Hello all, I am just beginning to get into multicopters and had a few rookie questions. I have been doing tons of research on this over the years but finally have an opportunity to begin working on my first UAV. I am planning on building a rather large rig capable or carrying upwards of 20 lbs (~9 kg). I know that it is a big undertaking, but I have plenty of time to work on this to get it as close to perfection as I can. I have a general idea of all the parts I need to get it in the air such as flight controllers, power regulators, motors, props, and all that, however I do not know which companies have the best parts and which are most trusted by the community. If anyone could help me out with this it would be greatly appreciated because I would like to know which specific parts I am going to use so that I can begin designing the main frame of the beast as detailed as possible. I'm sure I will have plenty of other questions along the way, so thank you so much in advance for all the help. 

Cheers, Aaron

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I can't give a reply that you'll find directly useful, because I've got little experience with coptors... or ANYTHING on that scale.  

But I hope that when you say you know it's a big undertaking you understand that this means both expensive and dangerous.  For something that heavy I'd never rely on the bargain motors and escs from HobbyKing...  you need to spend top dollar because with that much weight - every time this thing comes down it's going to be REALLY expensive to fix, so you're going to want to minimize the number of times that happens.

Which brings me to the next point - these things come down.  If you don't have extensive experience building and flying multicopters you really need to spend a year or two getting that experience with a smaller aircraft before you get into this or you're going to lose the bird MANY times as you try to learn to fly the monster.   No matter how experienced you are as a pilot/designer/builder... these things do occasionally come down.  For the inexperienced, they come down frequently.  Cheaper and smaller copters survive these crashes, get new props and get the frame straightened and go back up again.   A 20lb payload and the 12lb bird that lifts it don't get caught in a tree or get stuck on a neighbor's roof...  they smash through the roof or the windshield of a car.  They kill people.  And that much inertia may well destroy the frame, motors, electronics and payload.  And there WILL be crashes.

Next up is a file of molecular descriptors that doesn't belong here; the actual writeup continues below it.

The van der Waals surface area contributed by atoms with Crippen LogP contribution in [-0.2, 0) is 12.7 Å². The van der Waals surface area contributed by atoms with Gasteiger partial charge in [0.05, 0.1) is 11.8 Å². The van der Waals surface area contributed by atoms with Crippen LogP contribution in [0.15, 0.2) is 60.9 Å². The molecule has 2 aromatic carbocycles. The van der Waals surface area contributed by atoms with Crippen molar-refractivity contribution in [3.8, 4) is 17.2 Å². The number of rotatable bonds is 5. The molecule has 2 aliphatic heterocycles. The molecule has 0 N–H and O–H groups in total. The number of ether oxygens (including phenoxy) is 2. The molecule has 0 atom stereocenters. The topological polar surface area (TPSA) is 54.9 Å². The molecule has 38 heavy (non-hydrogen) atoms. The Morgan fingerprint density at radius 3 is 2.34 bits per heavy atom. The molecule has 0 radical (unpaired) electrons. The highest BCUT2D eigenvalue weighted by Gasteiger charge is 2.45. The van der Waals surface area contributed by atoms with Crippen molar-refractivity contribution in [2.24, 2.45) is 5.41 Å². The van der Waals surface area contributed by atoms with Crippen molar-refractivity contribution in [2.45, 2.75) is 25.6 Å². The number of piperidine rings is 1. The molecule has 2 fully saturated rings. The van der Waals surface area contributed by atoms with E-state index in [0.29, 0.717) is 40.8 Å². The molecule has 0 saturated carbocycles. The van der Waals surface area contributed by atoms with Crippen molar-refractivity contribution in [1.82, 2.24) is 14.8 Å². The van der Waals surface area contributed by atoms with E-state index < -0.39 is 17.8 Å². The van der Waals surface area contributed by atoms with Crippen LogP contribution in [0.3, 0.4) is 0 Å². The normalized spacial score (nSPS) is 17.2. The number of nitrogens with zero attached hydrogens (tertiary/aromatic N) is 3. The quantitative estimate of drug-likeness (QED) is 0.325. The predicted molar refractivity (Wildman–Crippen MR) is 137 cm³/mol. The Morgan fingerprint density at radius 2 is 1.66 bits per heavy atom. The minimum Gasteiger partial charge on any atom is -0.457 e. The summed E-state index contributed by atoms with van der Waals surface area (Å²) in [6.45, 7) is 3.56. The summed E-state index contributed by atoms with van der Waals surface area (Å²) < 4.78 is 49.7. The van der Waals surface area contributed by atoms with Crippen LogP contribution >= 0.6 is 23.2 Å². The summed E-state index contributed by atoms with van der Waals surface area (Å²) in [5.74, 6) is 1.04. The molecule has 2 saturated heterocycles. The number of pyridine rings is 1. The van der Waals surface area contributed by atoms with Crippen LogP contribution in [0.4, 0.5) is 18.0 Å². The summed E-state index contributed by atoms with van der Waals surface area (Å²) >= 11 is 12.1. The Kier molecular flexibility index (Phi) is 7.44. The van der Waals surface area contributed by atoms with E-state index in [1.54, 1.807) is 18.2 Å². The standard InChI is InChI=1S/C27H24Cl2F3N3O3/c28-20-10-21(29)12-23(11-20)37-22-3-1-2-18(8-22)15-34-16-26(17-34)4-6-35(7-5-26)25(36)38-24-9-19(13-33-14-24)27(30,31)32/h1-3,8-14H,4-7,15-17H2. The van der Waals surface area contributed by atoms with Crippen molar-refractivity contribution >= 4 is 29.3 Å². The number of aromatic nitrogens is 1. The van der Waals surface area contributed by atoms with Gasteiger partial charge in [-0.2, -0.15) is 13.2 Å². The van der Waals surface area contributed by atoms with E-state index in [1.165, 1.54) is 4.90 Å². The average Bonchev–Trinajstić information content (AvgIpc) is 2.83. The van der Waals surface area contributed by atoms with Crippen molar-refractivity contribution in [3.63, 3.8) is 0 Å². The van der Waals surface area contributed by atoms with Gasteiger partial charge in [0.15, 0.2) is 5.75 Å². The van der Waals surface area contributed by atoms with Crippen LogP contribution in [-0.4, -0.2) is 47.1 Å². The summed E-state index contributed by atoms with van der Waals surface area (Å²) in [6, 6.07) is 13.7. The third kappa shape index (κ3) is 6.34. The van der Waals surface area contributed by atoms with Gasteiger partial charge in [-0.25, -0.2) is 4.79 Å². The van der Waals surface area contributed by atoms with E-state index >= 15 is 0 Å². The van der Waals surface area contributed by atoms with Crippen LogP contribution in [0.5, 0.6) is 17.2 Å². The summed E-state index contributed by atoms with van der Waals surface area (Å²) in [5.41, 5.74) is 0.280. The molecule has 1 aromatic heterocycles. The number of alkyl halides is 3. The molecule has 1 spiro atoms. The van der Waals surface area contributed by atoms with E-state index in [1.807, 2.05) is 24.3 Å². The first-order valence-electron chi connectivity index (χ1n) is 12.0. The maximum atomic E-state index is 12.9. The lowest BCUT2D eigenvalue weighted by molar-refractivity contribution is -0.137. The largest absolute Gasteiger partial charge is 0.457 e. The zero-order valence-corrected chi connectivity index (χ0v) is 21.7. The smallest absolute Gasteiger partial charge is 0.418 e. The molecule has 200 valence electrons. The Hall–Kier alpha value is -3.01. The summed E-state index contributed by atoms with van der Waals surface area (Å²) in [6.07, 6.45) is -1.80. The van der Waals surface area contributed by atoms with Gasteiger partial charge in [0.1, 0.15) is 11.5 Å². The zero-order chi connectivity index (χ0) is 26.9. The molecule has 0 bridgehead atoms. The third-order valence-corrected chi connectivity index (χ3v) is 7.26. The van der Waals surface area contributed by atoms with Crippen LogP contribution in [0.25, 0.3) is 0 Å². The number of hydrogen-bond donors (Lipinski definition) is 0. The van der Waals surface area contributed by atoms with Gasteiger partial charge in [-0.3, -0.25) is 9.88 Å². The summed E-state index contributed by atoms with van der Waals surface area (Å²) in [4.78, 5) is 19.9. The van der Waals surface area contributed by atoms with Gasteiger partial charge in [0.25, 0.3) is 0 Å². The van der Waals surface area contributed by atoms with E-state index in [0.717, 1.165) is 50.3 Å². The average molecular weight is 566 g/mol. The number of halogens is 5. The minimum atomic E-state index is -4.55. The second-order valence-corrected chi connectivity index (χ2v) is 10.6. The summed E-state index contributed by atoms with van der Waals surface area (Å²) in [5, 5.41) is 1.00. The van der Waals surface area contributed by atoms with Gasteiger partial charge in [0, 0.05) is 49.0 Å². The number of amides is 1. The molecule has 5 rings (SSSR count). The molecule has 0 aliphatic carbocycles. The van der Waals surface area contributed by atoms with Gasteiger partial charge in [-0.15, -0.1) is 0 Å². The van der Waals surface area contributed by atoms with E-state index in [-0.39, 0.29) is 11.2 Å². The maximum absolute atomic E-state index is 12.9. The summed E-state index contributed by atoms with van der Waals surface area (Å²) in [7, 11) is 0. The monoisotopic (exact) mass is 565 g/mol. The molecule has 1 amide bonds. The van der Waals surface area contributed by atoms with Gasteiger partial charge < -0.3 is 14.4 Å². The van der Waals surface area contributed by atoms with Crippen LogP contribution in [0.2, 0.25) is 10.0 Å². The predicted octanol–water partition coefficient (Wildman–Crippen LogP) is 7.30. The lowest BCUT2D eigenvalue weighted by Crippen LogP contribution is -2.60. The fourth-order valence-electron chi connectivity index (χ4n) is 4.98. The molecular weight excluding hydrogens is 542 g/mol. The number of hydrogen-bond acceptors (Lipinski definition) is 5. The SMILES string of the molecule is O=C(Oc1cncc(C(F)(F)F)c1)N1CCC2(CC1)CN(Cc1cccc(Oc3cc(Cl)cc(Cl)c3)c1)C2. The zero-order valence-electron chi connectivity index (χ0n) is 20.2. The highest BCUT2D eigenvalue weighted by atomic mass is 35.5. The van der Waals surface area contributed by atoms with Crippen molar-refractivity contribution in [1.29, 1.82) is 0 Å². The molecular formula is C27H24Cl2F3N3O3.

I'm sure you've thought of all of those things, but they're worth saying again, and you may already be an expert flyer, in which case I apologize for assuming you weren't yet!  I'm not sure you'll find many here who are able to help with something of this size, and I'm not sure those that are able to help will be willing to do so, since it's your first post.  If you post a little more about the mission you're trying to accomplish (what you're lifting, how long you need to keep it in the air, what altitude and distance, etc.) you might have more luck getting suggestions for ways to work up to it or ways to accomplish it with smaller lighter equipment.

Thank you for the concerns, I have thought through all of those things and have accepted it. I was planning on using all top-dollar equipment because this will be carrying top dollar recording equipment. (After many hours of test flights and adjustments of course) My main goal is to build it rather large to keep it modular and allow it to work with an extremely wide array tools and equipment. The main equipment that I will be using is a camera, however the type of camera will most likely vary quite a bit, from small Cannon's to much larger shoulder mounted ones. I understand the dangers of this, but what would life be without risks? And with great risks come great rewards, so I would like to carry on and do everything I can to try and bring this idea to life, with this great communities help of course :)

Shoulder mount cameras are heavy, expensive, delicate and require lots of fingers to operate. (as do the smaller canons that are designed for professional handheld use.)   How do you plan to control zoom, focus, iris, pan and tilt at a minimum on different camera payloads?  

PTZ cameras exist that offer excellent, broadcast-grade image capturing and are designed for remote control over a serial interface.  I'd start by looking there.  I know I'm stepping on your big idea here...  but I'd REALLY strongly recommend you pick a single camera that will work for most of what you want to do and build a system around that... and I recommend that it not be a 20lb shoulder mount camera.  That's just not what they're designed for.